examine how the State of Israel has contended with these paradoxes and, by the same token, try to find an answer to the paramount questions. Has the state-run education system in Israel undergone a gradual transition towards an increased emphasis on democratic values in its school curricula, consequently leading to the reinforcement of the ‘immunisation’ of the ‘defending democracy?’ Alternatively, has the non-liberal element gained the upper hand, thus reducing the prospects for the complete abandonment of the ‘militant’ attitude in response to extremism

in The Israeli response to Jewish extremism and violence
From the Gromyko declaration to the death of Stalin (1947–53)
Joseph Heller

Western aggression, suspecting the Americans of wanting to turn the region into a new Cold War battleground. 19 The Kremlin, motivated by a desire to obtain a tactical advantage, recognized Israel de jure just three days after it had declared its independence. The Kremlin also recommended to Yugoslavia and Czechoslovakia that they help Israel acquire artillery and aircraft

in The United States, the Soviet Union and the Arab– Israeli conflict, 1948– 67
Testing the Memorandum of Understanding (1965–67)
Joseph Heller

The Memorandum of Understanding turned Israel into a US client state, but its implementation had to be negotiated. In April 1965, Israel submitted a formal application for tanks and planes which was rejected by the Americans, who feared they would be used for unprovoked offensive military actions. 1 However, the State Department did not readily accept Israel as a client, interpreting

in The United States, the Soviet Union and the Arab– Israeli conflict, 1948– 67
Joseph Heller

Following the Kremlin, the Soviet press published articles attacking Zionism and accusing Israel of manufacturing nuclear weapons in the interests of Middle Eastern imperialism. 1 Nevertheless, Israel’s foreign ministry was optimistic because the Kremlin also attacked Nasser. 2 While the Soviet Union did call for the return of the Arab refugees and recognized only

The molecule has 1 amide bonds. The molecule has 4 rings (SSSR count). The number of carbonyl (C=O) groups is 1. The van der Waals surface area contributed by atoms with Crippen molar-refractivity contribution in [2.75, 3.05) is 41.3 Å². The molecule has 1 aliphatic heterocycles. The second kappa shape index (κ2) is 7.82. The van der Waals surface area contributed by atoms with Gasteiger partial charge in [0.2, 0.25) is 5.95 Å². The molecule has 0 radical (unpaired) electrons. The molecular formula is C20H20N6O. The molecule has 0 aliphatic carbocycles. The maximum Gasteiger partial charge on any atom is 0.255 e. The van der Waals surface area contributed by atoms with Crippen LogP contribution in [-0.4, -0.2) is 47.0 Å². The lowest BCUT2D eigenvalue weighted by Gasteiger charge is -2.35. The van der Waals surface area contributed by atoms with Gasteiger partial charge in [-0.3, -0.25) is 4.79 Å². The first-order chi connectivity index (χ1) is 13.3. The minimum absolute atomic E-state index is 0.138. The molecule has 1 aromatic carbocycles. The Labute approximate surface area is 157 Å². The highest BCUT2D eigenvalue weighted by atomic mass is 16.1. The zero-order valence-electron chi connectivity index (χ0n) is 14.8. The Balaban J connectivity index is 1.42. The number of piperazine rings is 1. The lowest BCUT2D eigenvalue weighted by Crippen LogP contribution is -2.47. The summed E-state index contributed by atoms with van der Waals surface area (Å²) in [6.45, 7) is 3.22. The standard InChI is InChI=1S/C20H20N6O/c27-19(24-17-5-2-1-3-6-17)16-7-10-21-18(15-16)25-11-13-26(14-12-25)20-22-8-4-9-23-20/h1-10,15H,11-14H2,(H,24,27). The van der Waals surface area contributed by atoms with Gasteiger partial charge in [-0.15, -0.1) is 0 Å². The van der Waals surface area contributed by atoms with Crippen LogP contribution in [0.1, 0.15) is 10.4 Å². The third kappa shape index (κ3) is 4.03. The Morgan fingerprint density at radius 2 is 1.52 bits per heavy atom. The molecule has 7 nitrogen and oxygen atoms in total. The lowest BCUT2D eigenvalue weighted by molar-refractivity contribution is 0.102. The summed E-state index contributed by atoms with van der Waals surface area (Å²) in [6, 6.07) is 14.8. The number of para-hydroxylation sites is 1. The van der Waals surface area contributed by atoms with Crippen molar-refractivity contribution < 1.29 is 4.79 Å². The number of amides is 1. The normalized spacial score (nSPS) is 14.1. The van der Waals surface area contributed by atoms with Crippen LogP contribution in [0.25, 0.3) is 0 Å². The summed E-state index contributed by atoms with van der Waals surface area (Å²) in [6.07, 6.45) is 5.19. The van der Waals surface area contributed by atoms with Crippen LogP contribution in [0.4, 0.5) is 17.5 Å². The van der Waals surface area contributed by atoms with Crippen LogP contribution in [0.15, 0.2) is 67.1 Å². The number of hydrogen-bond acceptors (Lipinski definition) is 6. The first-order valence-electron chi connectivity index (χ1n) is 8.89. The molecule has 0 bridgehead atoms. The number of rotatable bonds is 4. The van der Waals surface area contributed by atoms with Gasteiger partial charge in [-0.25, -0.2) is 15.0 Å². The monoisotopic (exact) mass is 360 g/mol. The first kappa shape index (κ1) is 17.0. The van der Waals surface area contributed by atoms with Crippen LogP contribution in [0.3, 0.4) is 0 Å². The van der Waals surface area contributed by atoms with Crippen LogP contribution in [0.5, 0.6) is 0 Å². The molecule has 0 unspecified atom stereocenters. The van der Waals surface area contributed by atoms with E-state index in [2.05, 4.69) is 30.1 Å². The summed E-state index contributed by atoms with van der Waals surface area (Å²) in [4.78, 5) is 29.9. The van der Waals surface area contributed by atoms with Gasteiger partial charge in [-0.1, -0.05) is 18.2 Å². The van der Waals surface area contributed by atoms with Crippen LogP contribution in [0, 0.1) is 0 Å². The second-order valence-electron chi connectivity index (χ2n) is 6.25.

in The United States, the Soviet Union and the Arab– Israeli conflict, 1948– 67
Joseph Heller

When Khrushchev was ousted in October 1964, Israel wondered how Soviet policies would change. Regarding the Jews, there were no changes. Ivan Dedioulia, first secretary of the Soviet embassy in Israel, claimed there was no anti-Jewish discrimination in the Soviet Union. Nasser’s threats, he stated, were ‘idle.’ The Alexandria summit proved that confrontation with Israel

in The United States, the Soviet Union and the Arab– Israeli conflict, 1948– 67
Joseph Heller

The Sinai Campaign could have meant turning acquired territory into diplomatic victory. Eban suggested Israel announce that it had no territorial ambitions and, in exchange for withdrawal, ask Eisenhower to get the Soviets to remove their aircraft from Syria. 1 Ben-Gurion, however, believed there was no cause for alarm. CIA Director Allen Dulles told the NSC that with Soviet aid

in The United States, the Soviet Union and the Arab– Israeli conflict, 1948– 67
The Memorandum of Understanding (1964–65)
Joseph Heller

President Johnson wrote to Prime Minister Eshkol in January 1964 extolling the close relations between the two countries and expressing hope for continued mutual understanding. He also mentioned issues on which they differed, including Israel’s security, regional stability and the Arab refugees. 1 Israel replied that the balance of power was its number one priority

in The United States, the Soviet Union and the Arab– Israeli conflict, 1948– 67